Strange Fruit
Billie Holiday and the Power of a Protest Song

written by Gary Golio & illustrated by Charlotte Riley-Webb
Millbrook Press


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In 1939, a young Billie Holiday sang a song that would change her life forever. "Strange Fruit," written by Bronx schoolteacher and activist Abel Meeropol, was a haunting piece of music about a horrifying subject--lynching. When Billie debuted the song at a new club in Greenwich Village open to both white and black customers (a first for the time), her performance left audiences speechless, angry, confused...and inspired. What she didn't know was that "Strange Fruit" would become a cornerstone of the Civil Rights Movement twenty years later, and shine a light on the ever-present issue of race in America.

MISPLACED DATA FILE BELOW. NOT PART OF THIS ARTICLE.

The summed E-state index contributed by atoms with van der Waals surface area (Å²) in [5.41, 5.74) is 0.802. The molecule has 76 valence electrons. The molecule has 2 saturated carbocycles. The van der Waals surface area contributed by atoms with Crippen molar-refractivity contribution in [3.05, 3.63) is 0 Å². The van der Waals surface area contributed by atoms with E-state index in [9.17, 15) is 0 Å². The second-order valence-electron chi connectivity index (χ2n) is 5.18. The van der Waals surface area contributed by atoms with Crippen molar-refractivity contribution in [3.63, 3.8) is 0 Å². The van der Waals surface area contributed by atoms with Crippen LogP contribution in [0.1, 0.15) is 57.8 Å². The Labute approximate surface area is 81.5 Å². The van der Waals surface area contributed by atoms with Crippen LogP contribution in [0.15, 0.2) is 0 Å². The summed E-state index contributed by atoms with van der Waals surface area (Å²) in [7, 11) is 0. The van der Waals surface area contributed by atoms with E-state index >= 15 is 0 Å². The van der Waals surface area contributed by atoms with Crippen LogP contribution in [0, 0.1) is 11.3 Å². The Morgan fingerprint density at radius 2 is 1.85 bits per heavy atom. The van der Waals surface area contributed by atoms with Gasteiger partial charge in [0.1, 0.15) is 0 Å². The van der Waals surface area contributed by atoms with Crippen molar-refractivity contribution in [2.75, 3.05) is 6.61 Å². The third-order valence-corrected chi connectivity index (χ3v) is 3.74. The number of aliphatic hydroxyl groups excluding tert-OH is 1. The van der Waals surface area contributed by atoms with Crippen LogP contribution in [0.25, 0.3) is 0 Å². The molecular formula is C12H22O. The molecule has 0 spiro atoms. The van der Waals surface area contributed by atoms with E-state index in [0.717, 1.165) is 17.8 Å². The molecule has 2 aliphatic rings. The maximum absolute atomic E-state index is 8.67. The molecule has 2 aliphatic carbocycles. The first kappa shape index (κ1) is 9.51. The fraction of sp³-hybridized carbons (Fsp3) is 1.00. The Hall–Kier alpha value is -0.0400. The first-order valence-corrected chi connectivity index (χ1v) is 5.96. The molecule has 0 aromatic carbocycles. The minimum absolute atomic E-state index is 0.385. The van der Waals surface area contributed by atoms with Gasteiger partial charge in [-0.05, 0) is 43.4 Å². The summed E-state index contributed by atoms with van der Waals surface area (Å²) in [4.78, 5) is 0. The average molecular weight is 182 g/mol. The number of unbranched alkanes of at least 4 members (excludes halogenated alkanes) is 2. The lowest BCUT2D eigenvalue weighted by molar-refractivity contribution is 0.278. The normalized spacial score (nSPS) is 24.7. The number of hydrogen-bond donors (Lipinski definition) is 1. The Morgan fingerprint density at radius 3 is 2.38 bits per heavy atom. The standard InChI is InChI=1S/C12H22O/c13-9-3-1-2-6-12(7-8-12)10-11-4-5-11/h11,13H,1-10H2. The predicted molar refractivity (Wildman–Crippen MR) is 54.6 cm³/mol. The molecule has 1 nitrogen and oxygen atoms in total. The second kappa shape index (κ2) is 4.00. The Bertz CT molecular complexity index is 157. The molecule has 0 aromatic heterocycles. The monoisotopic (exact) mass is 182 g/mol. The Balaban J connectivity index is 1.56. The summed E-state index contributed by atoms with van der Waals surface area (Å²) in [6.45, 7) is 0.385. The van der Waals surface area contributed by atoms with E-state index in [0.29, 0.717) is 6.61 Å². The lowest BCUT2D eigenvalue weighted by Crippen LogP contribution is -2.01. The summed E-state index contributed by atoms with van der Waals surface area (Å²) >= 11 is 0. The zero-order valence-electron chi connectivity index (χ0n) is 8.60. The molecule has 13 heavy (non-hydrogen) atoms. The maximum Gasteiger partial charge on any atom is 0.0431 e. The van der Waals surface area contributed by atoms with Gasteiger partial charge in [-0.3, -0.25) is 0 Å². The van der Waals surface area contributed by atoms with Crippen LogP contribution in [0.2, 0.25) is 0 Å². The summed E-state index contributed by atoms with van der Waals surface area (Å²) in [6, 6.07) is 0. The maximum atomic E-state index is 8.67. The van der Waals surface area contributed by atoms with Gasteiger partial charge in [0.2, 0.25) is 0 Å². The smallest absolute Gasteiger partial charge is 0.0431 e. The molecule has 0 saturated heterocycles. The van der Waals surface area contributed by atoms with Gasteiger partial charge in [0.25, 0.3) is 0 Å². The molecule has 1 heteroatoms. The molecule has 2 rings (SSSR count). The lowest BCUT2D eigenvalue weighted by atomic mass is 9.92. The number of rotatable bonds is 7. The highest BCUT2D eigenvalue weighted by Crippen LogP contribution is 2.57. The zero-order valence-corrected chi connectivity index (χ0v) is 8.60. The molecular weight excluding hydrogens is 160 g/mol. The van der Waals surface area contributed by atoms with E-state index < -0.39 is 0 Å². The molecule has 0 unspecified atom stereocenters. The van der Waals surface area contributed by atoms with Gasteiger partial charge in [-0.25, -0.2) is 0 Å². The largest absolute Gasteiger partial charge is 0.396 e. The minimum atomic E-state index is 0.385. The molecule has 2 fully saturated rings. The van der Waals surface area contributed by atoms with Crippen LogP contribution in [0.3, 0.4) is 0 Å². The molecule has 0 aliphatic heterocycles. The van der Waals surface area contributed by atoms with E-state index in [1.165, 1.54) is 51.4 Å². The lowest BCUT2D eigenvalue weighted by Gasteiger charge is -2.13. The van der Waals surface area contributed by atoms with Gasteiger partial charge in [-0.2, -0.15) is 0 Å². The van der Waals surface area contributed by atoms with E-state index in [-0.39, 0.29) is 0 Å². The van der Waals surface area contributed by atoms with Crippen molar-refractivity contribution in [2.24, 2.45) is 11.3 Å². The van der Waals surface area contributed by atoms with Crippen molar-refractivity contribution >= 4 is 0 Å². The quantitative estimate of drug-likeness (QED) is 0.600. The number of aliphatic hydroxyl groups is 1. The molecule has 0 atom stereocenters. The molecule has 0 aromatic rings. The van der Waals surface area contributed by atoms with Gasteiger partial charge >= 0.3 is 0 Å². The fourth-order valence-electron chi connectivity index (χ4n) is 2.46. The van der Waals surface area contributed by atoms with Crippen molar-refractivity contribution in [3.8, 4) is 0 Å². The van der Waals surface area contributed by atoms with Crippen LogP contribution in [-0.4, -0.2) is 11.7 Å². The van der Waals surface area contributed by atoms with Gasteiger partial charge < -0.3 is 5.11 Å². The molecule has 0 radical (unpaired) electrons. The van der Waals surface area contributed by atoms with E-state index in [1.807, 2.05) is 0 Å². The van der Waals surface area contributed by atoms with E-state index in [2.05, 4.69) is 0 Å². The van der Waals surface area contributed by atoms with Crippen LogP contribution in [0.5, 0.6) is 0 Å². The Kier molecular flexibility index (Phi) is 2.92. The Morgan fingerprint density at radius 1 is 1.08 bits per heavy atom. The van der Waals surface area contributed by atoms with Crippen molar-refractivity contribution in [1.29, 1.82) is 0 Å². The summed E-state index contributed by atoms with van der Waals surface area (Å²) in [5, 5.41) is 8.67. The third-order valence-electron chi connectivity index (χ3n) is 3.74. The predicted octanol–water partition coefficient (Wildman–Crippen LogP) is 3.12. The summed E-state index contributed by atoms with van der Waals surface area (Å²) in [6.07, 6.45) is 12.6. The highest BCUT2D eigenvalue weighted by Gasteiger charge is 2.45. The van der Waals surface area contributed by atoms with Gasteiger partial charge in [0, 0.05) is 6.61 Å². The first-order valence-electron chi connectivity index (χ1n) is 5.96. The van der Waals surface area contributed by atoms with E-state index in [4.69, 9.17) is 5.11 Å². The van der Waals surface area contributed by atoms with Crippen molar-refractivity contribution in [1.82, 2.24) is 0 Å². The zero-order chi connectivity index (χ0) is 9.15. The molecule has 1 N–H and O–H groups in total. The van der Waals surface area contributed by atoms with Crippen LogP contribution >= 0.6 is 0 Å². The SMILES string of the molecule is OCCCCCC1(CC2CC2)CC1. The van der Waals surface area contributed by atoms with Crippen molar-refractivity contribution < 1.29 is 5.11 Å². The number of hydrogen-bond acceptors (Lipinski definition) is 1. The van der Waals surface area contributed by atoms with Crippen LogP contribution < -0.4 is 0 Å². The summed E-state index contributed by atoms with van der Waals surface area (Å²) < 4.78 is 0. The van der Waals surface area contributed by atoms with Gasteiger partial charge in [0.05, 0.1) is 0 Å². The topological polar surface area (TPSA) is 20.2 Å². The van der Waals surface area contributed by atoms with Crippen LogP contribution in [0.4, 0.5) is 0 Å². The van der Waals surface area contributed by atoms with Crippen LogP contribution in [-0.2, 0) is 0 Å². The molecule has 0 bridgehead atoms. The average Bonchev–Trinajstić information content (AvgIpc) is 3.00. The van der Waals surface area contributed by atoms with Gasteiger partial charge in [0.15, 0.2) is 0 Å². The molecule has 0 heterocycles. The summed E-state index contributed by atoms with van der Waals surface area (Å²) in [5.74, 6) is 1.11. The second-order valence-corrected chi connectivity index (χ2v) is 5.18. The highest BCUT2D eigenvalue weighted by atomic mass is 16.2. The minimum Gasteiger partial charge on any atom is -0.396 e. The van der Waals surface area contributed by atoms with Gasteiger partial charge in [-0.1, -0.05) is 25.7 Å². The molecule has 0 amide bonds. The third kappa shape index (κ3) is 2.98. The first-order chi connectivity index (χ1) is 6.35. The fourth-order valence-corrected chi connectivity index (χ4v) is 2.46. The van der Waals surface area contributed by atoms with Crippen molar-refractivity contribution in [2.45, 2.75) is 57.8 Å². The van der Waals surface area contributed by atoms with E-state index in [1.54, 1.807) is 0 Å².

Strange Fruit: Billie Holiday and the Power of a Protest Song tells the story of how a gifted jazz singer joined forces with a songwriter and a NYC clubowner to challenge injustice with the power of art. Author Gary Golio's poetic text, coupled with artist Charlotte Riley-Webb's vibrant and jazz-like images, weaves an unforgettable tale of personal bravery that is perhaps more relevant today than ever.

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"A must-read, must-discuss that will speak to children and linger with adults."

starred review

"...a potent reminder of the power of art to combat intolerance and hate."
Publishers Weekly, starred review

Check out reviewer-educator Vicki Spandel's Teaching Guide for using Strange Fruit in the classroom!

Listen to Gary Golio & Charlotte Riley-Webb's interview with Atlanta dj Kiplyn Primus!

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